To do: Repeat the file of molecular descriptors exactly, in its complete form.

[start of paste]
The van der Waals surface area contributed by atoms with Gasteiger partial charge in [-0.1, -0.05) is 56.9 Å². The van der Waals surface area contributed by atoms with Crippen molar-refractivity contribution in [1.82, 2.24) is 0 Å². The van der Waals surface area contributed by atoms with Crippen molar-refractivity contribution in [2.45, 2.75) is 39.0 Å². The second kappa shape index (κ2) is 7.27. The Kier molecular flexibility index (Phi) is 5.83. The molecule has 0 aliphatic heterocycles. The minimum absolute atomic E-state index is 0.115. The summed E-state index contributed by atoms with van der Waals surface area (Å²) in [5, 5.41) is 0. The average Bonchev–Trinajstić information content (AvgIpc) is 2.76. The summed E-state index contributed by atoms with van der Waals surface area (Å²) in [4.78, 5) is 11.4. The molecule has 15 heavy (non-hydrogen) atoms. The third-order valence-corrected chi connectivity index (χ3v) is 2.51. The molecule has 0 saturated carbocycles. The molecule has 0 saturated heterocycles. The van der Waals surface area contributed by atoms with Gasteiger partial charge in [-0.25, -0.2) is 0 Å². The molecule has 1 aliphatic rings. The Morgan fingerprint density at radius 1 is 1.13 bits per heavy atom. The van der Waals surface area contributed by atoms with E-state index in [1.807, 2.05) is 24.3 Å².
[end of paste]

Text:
The van der Waals surface area contributed by atoms with Gasteiger partial charge in [-0.1, -0.05) is 56.9 Å². The van der Waals surface area contributed by atoms with Crippen molar-refractivity contribution in [1.82, 2.24) is 0 Å². The van der Waals surface area contributed by atoms with Crippen molar-refractivity contribution in [2.45, 2.75) is 39.0 Å². The second kappa shape index (κ2) is 7.27. The Kier molecular flexibility index (Phi) is 5.83. The molecule has 0 aliphatic heterocycles. The minimum absolute atomic E-state index is 0.115. The summed E-state index contributed by atoms with van der Waals surface area (Å²) in [5, 5.41) is 0. The average Bonchev–Trinajstić information content (AvgIpc) is 2.76. The summed E-state index contributed by atoms with van der Waals surface area (Å²) in [4.78, 5) is 11.4. The molecule has 15 heavy (non-hydrogen) atoms. The third-order valence-corrected chi connectivity index (χ3v) is 2.51. The molecule has 0 saturated carbocycles. The molecule has 0 saturated heterocycles. The van der Waals surface area contributed by atoms with Gasteiger partial charge in [-0.25, -0.2) is 0 Å². The molecule has 1 aliphatic rings. The Morgan fingerprint density at radius 1 is 1.13 bits per heavy atom. The van der Waals surface area contributed by atoms with E-state index in [1.807, 2.05) is 24.3 Å².